In a recent study, astronomers have discovered a cold ‘brown dwarf’ also known as a ‘super planet’-BDR J1750+3809 with the help of a radio telescope. Scientists have nicknamed the faint super-planet as ‘Elegast’ that has remained elusive to standard infrared survey methods. It was first identified by using data from the Low-Frequency Array (LOFAR) radio telescope in the Netherlands.
Elegast first to be detected using a radio telescope
Generally, brown dwarfs are referred to as failed stars or super planets because they are too small to be considered stars, yet too big to be considered planets. The substellar object is usually discovered by infrared sky surveys, however, Elegast was the first substellar object to be detected using a radio telescope, according to a statement from the University of Hawaii.
Michael Liu, the co-author of the study and researcher from the University of Hawaii Institute for Astronomy, said in the statement that the work opens a whole new method to finding the coldest objects floating in the sun’s vicinity, which would otherwise be too faint to discover with the methods used for the past 25 years.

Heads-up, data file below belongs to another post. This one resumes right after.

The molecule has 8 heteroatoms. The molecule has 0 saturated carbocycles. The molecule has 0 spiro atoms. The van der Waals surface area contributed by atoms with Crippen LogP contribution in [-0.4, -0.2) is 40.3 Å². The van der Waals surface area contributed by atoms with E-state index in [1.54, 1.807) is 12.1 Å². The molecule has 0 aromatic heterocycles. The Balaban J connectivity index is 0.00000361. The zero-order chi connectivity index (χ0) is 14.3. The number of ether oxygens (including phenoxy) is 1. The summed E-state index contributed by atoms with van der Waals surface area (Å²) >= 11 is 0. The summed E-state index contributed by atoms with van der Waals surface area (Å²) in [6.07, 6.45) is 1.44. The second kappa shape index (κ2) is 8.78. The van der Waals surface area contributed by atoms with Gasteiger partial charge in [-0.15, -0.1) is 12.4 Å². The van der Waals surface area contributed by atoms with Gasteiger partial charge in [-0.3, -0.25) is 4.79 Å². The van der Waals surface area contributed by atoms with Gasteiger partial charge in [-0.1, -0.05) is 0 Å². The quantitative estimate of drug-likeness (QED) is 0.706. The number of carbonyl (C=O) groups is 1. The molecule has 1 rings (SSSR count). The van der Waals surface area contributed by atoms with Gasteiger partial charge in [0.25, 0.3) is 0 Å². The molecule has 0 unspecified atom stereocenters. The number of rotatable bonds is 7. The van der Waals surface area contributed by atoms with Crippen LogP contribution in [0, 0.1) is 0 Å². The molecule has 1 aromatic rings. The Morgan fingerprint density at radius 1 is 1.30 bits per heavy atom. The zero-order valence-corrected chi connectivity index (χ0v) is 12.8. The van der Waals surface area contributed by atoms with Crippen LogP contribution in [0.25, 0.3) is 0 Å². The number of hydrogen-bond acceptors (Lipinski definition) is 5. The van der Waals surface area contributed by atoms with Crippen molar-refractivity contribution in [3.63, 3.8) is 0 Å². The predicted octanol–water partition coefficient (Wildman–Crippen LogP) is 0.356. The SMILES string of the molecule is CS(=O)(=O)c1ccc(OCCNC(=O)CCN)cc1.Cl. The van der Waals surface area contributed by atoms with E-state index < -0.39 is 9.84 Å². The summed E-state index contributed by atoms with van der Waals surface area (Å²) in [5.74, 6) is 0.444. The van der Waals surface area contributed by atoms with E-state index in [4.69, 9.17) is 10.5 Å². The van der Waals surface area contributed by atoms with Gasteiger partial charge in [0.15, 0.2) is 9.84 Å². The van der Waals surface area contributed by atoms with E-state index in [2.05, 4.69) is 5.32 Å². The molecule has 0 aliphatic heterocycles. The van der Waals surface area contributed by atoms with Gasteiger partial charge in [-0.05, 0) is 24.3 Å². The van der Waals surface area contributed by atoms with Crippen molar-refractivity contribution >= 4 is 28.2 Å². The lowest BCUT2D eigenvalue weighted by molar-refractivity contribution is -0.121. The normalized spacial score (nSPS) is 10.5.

As brown dwarfs are too tiny to become stars, they don’t undergo the same nuclear fusion reactions that fuel bright stars, like the sun. Hence, they are smaller, darker, and colder than normal stars, making them harder to find using conventional methods, such as infrared instruments, the researchers said. Brown dwarfs can however emit light at radio wavelengths, they added.
After discovering Elegast using the LOFAR radio telescope, scientists later confirmed their observations using the International Gemini Observatory in Hawaii and Chile and the NASA Infrared Telescope Facility, which is operated by the University of Hawaii.
According to the statement, using the LOFAR instrument to detect Elegast describes an innovative approach that could help scientists discover other celestial objects, such as gas giant exoplanets, that are extremely cold or faint to be detected by infrared surveys. Further, the latest research was published in the Astrophysical Journal Letters on November 9.